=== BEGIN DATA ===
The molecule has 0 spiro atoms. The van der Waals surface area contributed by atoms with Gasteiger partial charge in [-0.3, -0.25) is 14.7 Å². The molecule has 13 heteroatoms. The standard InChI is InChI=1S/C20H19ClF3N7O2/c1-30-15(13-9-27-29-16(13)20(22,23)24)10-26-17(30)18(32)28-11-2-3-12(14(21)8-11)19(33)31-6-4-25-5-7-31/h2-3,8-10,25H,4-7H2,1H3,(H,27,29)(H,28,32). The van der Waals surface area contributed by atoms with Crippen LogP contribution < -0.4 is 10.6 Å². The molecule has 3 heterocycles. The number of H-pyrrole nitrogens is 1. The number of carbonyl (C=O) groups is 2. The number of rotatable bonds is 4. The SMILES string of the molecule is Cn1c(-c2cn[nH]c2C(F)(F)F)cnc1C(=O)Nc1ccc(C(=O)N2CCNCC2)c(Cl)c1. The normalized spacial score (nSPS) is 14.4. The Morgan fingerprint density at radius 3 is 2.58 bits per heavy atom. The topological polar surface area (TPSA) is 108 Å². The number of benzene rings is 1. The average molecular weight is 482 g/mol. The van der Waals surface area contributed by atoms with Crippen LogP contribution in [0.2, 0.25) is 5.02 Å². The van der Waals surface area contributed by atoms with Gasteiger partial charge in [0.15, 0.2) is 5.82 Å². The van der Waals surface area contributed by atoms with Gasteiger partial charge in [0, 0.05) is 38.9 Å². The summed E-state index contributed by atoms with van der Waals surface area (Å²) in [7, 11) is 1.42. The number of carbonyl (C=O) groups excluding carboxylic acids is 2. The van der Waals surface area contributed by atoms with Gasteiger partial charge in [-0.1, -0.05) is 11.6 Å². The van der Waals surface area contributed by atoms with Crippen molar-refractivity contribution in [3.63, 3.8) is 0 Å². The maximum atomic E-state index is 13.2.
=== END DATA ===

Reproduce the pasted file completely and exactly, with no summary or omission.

The molecule has 0 spiro atoms. The van der Waals surface area contributed by atoms with Gasteiger partial charge in [-0.3, -0.25) is 14.7 Å². The molecule has 13 heteroatoms. The standard InChI is InChI=1S/C20H19ClF3N7O2/c1-30-15(13-9-27-29-16(13)20(22,23)24)10-26-17(30)18(32)28-11-2-3-12(14(21)8-11)19(33)31-6-4-25-5-7-31/h2-3,8-10,25H,4-7H2,1H3,(H,27,29)(H,28,32). The van der Waals surface area contributed by atoms with Crippen LogP contribution < -0.4 is 10.6 Å². The molecule has 3 heterocycles. The number of H-pyrrole nitrogens is 1. The number of carbonyl (C=O) groups is 2. The number of rotatable bonds is 4. The SMILES string of the molecule is Cn1c(-c2cn[nH]c2C(F)(F)F)cnc1C(=O)Nc1ccc(C(=O)N2CCNCC2)c(Cl)c1. The normalized spacial score (nSPS) is 14.4. The Morgan fingerprint density at radius 3 is 2.58 bits per heavy atom. The topological polar surface area (TPSA) is 108 Å². The number of benzene rings is 1. The average molecular weight is 482 g/mol. The van der Waals surface area contributed by atoms with Crippen LogP contribution in [0.2, 0.25) is 5.02 Å². The van der Waals surface area contributed by atoms with Gasteiger partial charge in [0.15, 0.2) is 5.82 Å². The van der Waals surface area contributed by atoms with Gasteiger partial charge in [0, 0.05) is 38.9 Å². The summed E-state index contributed by atoms with van der Waals surface area (Å²) in [7, 11) is 1.42. The number of carbonyl (C=O) groups excluding carboxylic acids is 2. The van der Waals surface area contributed by atoms with Gasteiger partial charge in [-0.1, -0.05) is 11.6 Å². The van der Waals surface area contributed by atoms with Crippen molar-refractivity contribution in [3.63, 3.8) is 0 Å². The maximum atomic E-state index is 13.2.